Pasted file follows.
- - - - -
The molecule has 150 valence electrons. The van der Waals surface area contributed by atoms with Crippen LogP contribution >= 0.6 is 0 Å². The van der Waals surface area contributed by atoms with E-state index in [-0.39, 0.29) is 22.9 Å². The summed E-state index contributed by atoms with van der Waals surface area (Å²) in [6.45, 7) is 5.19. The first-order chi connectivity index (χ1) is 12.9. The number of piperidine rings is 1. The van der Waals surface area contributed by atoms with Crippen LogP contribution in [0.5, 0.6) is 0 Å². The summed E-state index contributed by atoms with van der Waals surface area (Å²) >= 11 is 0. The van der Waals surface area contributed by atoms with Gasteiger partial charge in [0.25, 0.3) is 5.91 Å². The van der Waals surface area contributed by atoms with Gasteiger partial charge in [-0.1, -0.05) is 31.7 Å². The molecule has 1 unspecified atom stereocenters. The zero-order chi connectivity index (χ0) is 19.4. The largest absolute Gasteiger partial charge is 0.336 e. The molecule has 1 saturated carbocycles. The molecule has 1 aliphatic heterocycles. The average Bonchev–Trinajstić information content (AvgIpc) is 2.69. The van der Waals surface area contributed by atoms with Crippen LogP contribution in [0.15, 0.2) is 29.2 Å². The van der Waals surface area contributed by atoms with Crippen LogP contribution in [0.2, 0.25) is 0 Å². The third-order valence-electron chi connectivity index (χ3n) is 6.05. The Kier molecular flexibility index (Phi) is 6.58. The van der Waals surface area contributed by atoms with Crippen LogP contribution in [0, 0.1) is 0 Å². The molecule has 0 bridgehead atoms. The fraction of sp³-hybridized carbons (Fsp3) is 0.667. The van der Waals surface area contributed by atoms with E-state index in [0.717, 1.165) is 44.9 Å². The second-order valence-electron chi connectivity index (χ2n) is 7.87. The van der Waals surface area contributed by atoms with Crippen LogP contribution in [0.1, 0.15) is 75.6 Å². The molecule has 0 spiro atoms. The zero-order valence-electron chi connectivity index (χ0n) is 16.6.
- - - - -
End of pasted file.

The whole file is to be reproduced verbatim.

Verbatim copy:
The molecule has 150 valence electrons. The van der Waals surface area contributed by atoms with Crippen LogP contribution >= 0.6 is 0 Å². The van der Waals surface area contributed by atoms with E-state index in [-0.39, 0.29) is 22.9 Å². The summed E-state index contributed by atoms with van der Waals surface area (Å²) in [6.45, 7) is 5.19. The first-order chi connectivity index (χ1) is 12.9. The number of piperidine rings is 1. The van der Waals surface area contributed by atoms with Crippen LogP contribution in [0.5, 0.6) is 0 Å². The summed E-state index contributed by atoms with van der Waals surface area (Å²) >= 11 is 0. The van der Waals surface area contributed by atoms with Gasteiger partial charge in [0.25, 0.3) is 5.91 Å². The van der Waals surface area contributed by atoms with Gasteiger partial charge in [-0.1, -0.05) is 31.7 Å². The molecule has 1 unspecified atom stereocenters. The zero-order chi connectivity index (χ0) is 19.4. The largest absolute Gasteiger partial charge is 0.336 e. The molecule has 1 saturated carbocycles. The molecule has 1 aliphatic heterocycles. The average Bonchev–Trinajstić information content (AvgIpc) is 2.69. The van der Waals surface area contributed by atoms with Crippen LogP contribution in [0.15, 0.2) is 29.2 Å². The van der Waals surface area contributed by atoms with Crippen LogP contribution in [0.2, 0.25) is 0 Å². The third-order valence-electron chi connectivity index (χ3n) is 6.05. The Kier molecular flexibility index (Phi) is 6.58. The van der Waals surface area contributed by atoms with Crippen LogP contribution in [0, 0.1) is 0 Å². The molecule has 0 bridgehead atoms. The fraction of sp³-hybridized carbons (Fsp3) is 0.667. The van der Waals surface area contributed by atoms with E-state index in [0.717, 1.165) is 44.9 Å². The second-order valence-electron chi connectivity index (χ2n) is 7.87. The van der Waals surface area contributed by atoms with Crippen LogP contribution in [0.1, 0.15) is 75.6 Å². The molecule has 0 spiro atoms. The zero-order valence-electron chi connectivity index (χ0n) is 16.6.